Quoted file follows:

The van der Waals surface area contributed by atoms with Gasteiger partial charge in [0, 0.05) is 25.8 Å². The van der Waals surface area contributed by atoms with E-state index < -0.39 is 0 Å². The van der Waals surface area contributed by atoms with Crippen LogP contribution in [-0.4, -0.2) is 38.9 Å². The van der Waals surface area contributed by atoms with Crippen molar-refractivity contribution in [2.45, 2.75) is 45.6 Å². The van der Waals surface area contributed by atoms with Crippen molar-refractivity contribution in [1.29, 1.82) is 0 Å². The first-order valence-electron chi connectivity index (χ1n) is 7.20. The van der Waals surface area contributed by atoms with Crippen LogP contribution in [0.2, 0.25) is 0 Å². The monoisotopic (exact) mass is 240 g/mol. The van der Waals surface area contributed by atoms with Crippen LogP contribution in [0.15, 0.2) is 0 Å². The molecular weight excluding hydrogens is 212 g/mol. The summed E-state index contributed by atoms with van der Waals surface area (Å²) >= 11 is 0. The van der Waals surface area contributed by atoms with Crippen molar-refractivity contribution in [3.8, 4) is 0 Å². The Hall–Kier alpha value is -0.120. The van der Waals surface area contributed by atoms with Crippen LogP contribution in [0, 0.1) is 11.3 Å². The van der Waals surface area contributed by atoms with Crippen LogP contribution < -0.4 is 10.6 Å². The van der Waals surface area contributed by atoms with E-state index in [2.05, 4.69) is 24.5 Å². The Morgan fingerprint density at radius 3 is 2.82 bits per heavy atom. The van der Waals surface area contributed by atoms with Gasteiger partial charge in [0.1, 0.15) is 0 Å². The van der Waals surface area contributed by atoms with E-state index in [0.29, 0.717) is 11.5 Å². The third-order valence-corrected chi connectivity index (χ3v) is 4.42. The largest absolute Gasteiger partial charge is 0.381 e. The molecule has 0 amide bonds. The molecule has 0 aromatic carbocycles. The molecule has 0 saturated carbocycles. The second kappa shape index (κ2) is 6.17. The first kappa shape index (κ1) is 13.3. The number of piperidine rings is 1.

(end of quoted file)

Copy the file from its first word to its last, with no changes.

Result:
The van der Waals surface area contributed by atoms with Gasteiger partial charge in [0, 0.05) is 25.8 Å². The van der Waals surface area contributed by atoms with E-state index < -0.39 is 0 Å². The van der Waals surface area contributed by atoms with Crippen LogP contribution in [-0.4, -0.2) is 38.9 Å². The van der Waals surface area contributed by atoms with Crippen molar-refractivity contribution in [2.45, 2.75) is 45.6 Å². The van der Waals surface area contributed by atoms with Crippen molar-refractivity contribution in [1.29, 1.82) is 0 Å². The first-order valence-electron chi connectivity index (χ1n) is 7.20. The van der Waals surface area contributed by atoms with Crippen LogP contribution in [0.2, 0.25) is 0 Å². The monoisotopic (exact) mass is 240 g/mol. The van der Waals surface area contributed by atoms with Crippen LogP contribution in [0.15, 0.2) is 0 Å². The molecular weight excluding hydrogens is 212 g/mol. The summed E-state index contributed by atoms with van der Waals surface area (Å²) >= 11 is 0. The van der Waals surface area contributed by atoms with Crippen molar-refractivity contribution in [3.8, 4) is 0 Å². The Hall–Kier alpha value is -0.120. The van der Waals surface area contributed by atoms with Crippen LogP contribution in [0, 0.1) is 11.3 Å². The van der Waals surface area contributed by atoms with Crippen LogP contribution < -0.4 is 10.6 Å². The van der Waals surface area contributed by atoms with E-state index in [2.05, 4.69) is 24.5 Å². The Morgan fingerprint density at radius 3 is 2.82 bits per heavy atom. The van der Waals surface area contributed by atoms with Gasteiger partial charge in [0.1, 0.15) is 0 Å². The van der Waals surface area contributed by atoms with E-state index in [0.29, 0.717) is 11.5 Å². The third-order valence-corrected chi connectivity index (χ3v) is 4.42. The largest absolute Gasteiger partial charge is 0.381 e. The molecule has 0 amide bonds. The molecule has 0 aromatic carbocycles. The molecule has 0 saturated carbocycles. The second kappa shape index (κ2) is 6.17. The first kappa shape index (κ1) is 13.3. The number of piperidine rings is 1.